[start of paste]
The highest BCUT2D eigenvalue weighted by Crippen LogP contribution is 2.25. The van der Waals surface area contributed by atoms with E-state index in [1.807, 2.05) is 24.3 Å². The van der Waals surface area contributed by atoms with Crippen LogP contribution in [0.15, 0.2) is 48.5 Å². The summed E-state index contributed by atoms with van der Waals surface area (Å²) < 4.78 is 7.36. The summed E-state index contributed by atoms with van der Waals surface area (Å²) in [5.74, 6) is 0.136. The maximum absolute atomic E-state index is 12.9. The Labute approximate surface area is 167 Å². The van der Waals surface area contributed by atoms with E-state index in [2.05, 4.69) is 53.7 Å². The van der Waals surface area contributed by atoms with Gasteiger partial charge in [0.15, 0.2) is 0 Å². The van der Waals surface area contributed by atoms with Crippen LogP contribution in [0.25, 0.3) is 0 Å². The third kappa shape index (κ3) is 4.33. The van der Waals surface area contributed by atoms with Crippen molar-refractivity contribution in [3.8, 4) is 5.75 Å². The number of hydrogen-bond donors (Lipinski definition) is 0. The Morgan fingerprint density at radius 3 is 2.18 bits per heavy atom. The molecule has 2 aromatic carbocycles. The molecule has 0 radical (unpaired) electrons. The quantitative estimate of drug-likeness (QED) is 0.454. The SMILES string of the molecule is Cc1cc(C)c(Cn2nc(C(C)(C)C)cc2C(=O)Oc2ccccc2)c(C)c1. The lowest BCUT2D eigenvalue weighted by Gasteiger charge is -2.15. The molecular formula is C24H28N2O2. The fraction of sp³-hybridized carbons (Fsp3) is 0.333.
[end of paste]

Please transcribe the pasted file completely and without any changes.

The highest BCUT2D eigenvalue weighted by Crippen LogP contribution is 2.25. The van der Waals surface area contributed by atoms with E-state index in [1.807, 2.05) is 24.3 Å². The van der Waals surface area contributed by atoms with Crippen LogP contribution in [0.15, 0.2) is 48.5 Å². The summed E-state index contributed by atoms with van der Waals surface area (Å²) < 4.78 is 7.36. The summed E-state index contributed by atoms with van der Waals surface area (Å²) in [5.74, 6) is 0.136. The maximum absolute atomic E-state index is 12.9. The Labute approximate surface area is 167 Å². The van der Waals surface area contributed by atoms with E-state index in [2.05, 4.69) is 53.7 Å². The van der Waals surface area contributed by atoms with Gasteiger partial charge in [0.15, 0.2) is 0 Å². The van der Waals surface area contributed by atoms with Crippen LogP contribution in [0.25, 0.3) is 0 Å². The third kappa shape index (κ3) is 4.33. The van der Waals surface area contributed by atoms with Crippen molar-refractivity contribution in [3.8, 4) is 5.75 Å². The number of hydrogen-bond donors (Lipinski definition) is 0. The Morgan fingerprint density at radius 3 is 2.18 bits per heavy atom. The molecule has 2 aromatic carbocycles. The molecule has 0 radical (unpaired) electrons. The quantitative estimate of drug-likeness (QED) is 0.454. The SMILES string of the molecule is Cc1cc(C)c(Cn2nc(C(C)(C)C)cc2C(=O)Oc2ccccc2)c(C)c1. The lowest BCUT2D eigenvalue weighted by Gasteiger charge is -2.15. The molecular formula is C24H28N2O2. The fraction of sp³-hybridized carbons (Fsp3) is 0.333.